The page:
You’ve been laid off and want to return to school. It’s a path many unemployed individuals consider, whether it’s because they hope it will give them an edge in this competitive job market, or they’ve been wanting to continue their education for a while but never mustered the courage to exit the workforce voluntarily.
Whatever the reasons for your decision, one thing you should definitely do is apply for federal financial aid. Grants and subsidized federal student loans can go a long way in decreasing the monetary burden of continued education — especially in a situation like yours, where money is tight.
But many unemployed people — especially those who’ve lost their jobs within the past year, encounter a problem. When filling out the FAFSA (the Free Application for Federal Student Aid form), they are determined ineligible for grants and subsidized federal student loans because they earned too much money the previous year, while they were still employed.
What should you do if you find yourself in this situation?
Don’t give up. You can actually make a case for yourself by filling out a special circumstances form and show that you are no longer earning what you did on your last tax return.
What is a Special Circumstances Form?
You submit this form to the schools of your choice to request that they reevaluate your financial aid status for reasons such as a job loss, pay cut, high medical expenses or divorce.
Where to Find Special Circumstances Forms
You can get one from your university financial aid office online or in person. You must fill out your FAFSA first. If you can’t find the form on the financial aid section of your school’s website, call the financial aid office. Have last year’s tax form in front of you when you fill it out, as well as your latest paystub to prove a pay cut or a termination notice if you’ve been laid off – if you have it. If your financial situation has changed because of a divorce or medical expenses, you should provide a copy of your divorce decree or the medical bill.
Processing may take several weeks, so it is crucial that you turn in your form as soon as possible. If you apply to a school nearby, go to the financial aid office in person to submit the form. Have a financial aid counselor double-check that you filled out your form completely and with any proof needed. Ask how long processing will take and follow up after the suggested processing time. The financial aid office may request additional information or have further questions. Staying on top of the process could help you get your financial aid faster.
Additional Sources for Retraining and Career Guidance
Federal financial aid isn’t the only way of getting financial help after a layoff. Consider these sources:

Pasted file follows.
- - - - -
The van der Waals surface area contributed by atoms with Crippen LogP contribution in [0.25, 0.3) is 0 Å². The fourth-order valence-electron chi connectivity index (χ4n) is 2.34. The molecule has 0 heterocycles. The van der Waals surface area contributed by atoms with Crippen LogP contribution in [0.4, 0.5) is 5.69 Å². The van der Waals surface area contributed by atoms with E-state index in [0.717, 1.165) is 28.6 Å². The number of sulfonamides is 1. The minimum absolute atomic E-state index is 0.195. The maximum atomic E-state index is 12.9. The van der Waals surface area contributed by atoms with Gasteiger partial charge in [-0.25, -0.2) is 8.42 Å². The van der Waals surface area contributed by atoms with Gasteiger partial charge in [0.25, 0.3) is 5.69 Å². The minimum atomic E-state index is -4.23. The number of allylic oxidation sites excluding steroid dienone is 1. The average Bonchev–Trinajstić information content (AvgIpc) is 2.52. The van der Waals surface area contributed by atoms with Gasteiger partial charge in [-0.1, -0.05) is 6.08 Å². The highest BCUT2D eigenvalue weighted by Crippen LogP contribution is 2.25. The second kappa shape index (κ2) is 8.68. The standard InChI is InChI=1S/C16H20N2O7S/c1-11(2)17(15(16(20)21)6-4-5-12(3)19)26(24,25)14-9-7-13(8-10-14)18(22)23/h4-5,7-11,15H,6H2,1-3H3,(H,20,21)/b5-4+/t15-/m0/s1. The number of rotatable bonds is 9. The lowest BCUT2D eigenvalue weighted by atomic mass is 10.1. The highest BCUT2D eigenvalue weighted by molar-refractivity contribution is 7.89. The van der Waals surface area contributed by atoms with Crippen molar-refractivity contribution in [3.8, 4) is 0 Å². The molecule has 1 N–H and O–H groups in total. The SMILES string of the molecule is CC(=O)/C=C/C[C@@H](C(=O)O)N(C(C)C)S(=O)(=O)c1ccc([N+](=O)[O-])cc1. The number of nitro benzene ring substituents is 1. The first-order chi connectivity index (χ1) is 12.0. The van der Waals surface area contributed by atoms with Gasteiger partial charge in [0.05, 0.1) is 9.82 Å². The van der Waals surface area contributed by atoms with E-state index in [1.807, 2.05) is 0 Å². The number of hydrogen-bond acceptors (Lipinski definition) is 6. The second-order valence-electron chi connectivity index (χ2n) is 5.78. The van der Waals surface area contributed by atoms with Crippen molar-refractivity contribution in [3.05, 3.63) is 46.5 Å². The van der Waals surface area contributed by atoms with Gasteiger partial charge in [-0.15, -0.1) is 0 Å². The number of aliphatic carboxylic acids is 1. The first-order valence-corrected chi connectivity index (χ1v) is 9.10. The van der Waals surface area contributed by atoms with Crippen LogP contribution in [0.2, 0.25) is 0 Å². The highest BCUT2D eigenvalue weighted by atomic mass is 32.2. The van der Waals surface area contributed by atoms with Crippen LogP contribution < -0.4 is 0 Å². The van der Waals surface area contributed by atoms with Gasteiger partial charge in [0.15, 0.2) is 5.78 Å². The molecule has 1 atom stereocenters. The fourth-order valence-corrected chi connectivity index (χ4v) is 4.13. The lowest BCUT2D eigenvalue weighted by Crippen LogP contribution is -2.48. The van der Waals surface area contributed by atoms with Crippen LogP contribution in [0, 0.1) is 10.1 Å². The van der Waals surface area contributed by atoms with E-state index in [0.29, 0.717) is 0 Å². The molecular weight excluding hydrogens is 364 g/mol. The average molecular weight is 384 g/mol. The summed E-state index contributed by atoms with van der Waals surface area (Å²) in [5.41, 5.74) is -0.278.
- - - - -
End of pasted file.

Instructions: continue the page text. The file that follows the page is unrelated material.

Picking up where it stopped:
* Government Retraining Programs
The U.S. government has set up over 300 One-Stop Career Centers across the country to help you find a new job, hone resume and interview skills, and help you find federal or state government sponsored retraining programs for a new career. If you qualify for a retraining program, you could receive a tuition voucher. To find out which careers you could potentially train for via government funding, go to the Education and Training Finder.
Will utilizing government retraining programs effect unemployment compensation eligibility? According to a Department of Labor spokesman, “it used to be the case that in some states entering education or training meant that an individual could no longer receive unemployment benefits. This is because some states had laws that said an individual must be actively seeking employment to qualify for benefits.” It is now possible to use both government-supported retraining programs and unemployment due to changes that occurred in this presidential administration.
* Severance Packages
Your severance package from your employer could help you cover tuition costs. Many employers actually offer retraining stipends as part of their severance packages. You could use that money to pay for whatever form of education best fits your needs, whether that’s attending a culinary institute, a university, or enrolling in an apprenticeship program or certification course.
* University Career Centers
If you previously graduated from a university or community college, don’t hesitate to reach back to its career center. Many education institutions help graduates find work years after graduation. These centers can also guide you towards your next career field before you seek further education.
Consider All Retraining Options
Filling out a special circumstances form can make a huge difference in your out-of-pocket costs for returning to school. But don’t eliminate other options such as government-sponsored programs. Once you are certain of your new career path, use all available resources to find the least expensive way to get the education you need.
Reyna Gobel is a freelance journalist who specializes in financial fitness. She is also the author of Graduation Debt: How To Manage Student Loans and Live Your Life.